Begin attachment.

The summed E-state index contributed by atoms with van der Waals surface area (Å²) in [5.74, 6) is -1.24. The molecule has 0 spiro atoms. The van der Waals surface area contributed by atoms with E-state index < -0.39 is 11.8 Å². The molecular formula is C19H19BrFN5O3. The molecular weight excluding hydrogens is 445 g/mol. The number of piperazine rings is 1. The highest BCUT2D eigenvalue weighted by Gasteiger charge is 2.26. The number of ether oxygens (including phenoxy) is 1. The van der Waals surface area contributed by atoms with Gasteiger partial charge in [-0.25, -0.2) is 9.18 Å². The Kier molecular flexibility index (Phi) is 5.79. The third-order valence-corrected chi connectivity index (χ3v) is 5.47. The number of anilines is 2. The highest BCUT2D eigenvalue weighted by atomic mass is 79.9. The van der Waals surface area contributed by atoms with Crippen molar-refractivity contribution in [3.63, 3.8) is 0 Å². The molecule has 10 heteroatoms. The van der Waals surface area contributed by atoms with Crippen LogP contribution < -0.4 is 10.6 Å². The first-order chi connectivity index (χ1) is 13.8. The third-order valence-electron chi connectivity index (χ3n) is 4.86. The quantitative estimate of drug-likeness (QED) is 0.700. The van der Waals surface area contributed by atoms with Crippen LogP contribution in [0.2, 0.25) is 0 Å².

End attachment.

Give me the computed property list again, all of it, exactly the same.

The summed E-state index contributed by atoms with van der Waals surface area (Å²) in [5.74, 6) is -1.24. The molecule has 0 spiro atoms. The van der Waals surface area contributed by atoms with E-state index < -0.39 is 11.8 Å². The molecular formula is C19H19BrFN5O3. The molecular weight excluding hydrogens is 445 g/mol. The number of piperazine rings is 1. The highest BCUT2D eigenvalue weighted by Gasteiger charge is 2.26. The number of ether oxygens (including phenoxy) is 1. The van der Waals surface area contributed by atoms with Gasteiger partial charge in [-0.25, -0.2) is 9.18 Å². The Kier molecular flexibility index (Phi) is 5.79. The third-order valence-corrected chi connectivity index (χ3v) is 5.47. The number of anilines is 2. The highest BCUT2D eigenvalue weighted by atomic mass is 79.9. The van der Waals surface area contributed by atoms with Crippen molar-refractivity contribution in [3.63, 3.8) is 0 Å². The molecule has 10 heteroatoms. The van der Waals surface area contributed by atoms with Crippen LogP contribution < -0.4 is 10.6 Å². The first-order chi connectivity index (χ1) is 13.8. The third-order valence-electron chi connectivity index (χ3n) is 4.86. The quantitative estimate of drug-likeness (QED) is 0.700. The van der Waals surface area contributed by atoms with Crippen LogP contribution in [0.2, 0.25) is 0 Å².